New ICBC tool will fight insurance fraud

New analytics tool is already helping investigators uncover potential cases of insurance fraud, which costs millions each year.

A new analytics tool will help ICBC cut down on insurance fraud.

Fraud costs ICBC millions of dollars each year, but investigators now have a new tool to help them combat insurance fraud: analytics technology that uses data, algorithms, and statistical methods to identify cases where the facts don’t seem to add up to an honest claim.

“There are so many data fields in a claim,” says ICBC spokesperson Sam Corea. “Sometimes you have to rely on an adjuster remembering a similar name from previous experience. While we will continue to rely on good old-fashioned methods, this will assist investigators. It’s in addition to everything else we do with fraud claims.”

ICBC performs 5,000 claims investigations a year. Insurance industry studies estimate that fraudulent and exaggerated claims make up between 10 and 20 per cent of all claim costs. Using those estimates, fraud and exaggeration cost ICBC hundreds of millions of dollars each year; which translates to more than $100 per year for each ICBC policyholder.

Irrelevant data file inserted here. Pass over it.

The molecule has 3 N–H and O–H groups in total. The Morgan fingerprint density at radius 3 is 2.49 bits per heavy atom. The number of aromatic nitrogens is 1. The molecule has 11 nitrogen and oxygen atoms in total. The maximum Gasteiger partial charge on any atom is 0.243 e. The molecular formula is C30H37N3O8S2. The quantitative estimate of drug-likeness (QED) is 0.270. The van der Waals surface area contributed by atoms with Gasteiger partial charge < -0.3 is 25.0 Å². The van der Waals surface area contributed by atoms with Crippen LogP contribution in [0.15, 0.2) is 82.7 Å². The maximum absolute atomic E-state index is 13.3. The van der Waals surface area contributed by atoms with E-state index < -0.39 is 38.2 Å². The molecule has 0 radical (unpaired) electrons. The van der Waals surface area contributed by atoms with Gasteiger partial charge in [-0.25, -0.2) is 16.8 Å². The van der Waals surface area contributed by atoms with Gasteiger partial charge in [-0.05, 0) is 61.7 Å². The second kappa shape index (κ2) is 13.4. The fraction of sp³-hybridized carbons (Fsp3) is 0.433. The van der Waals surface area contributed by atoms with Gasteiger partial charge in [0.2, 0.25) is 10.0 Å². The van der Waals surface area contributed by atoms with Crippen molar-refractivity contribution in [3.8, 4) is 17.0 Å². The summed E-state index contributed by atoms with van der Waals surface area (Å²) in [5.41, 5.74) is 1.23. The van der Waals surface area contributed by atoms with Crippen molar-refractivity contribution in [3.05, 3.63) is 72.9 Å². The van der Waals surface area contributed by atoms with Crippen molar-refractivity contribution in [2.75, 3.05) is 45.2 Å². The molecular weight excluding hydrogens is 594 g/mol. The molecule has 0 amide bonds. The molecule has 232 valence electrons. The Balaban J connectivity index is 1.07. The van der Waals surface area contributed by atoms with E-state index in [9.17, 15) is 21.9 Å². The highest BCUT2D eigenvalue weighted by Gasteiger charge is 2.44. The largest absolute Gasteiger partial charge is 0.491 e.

The tool can sift through volumes of information such as claims history, addresses, driver licensing, and vehicle registration data quickly, and flag possible links within the data that can alert investigators to possible indications of fraud faster, and on an ongoing basis.

A first run of data through the analytics tool reviewed all claims information for the last three years, and generated 3,300 possible fraud alerts on open claims. ICBC has reviewed the first 102 alerts, which resulted in 48 new suspected fraud investigations. It is expected that as ICBC reviews the other alerts in coming months, more investigations will begin.

Corea explains how the analytics tool might spot something potentially fraudulent. “Person A is in a car crash with Person B. Three years later, Person B is in a crash with Person C. That happens; people get into more than one crash.

“Then, a year later, Person C is in a crash with Person A. The tool will pick up that Persons A and C have the same phone number. We start doing an investigation when something doesn’t add up.”

Overstating of injuries or damage in a crash is another method of fraud, but the analytics tool is more for what Corea calls “staged crashes”. “We’ll find some alerts faster, dig deeper, and look for links. But we still need people to investigate.”

ICBC expects fraud detection and enforcement activities to reduce its basic insurance claims by $21 million for policies written over the next year. It estimates that all fraud investigation activities, including use of the new analytics tool, will save up to $44 million a year by 2019.

“We’ve completed the first run of the test, which led to the alerts,” says Corea. “It’s a pretty good tool, so we’ve signed a five-year agreement.”

“This technology is helping ICBC investigators connect the dots earlier, faster, and at a level previously not available, in cases where they think a claim may be false or exaggerated,” says Transportation Minister Todd Stone. “Fighting fraud is an important part of ICBC’s efforts to keep rates as low as possible.”

 

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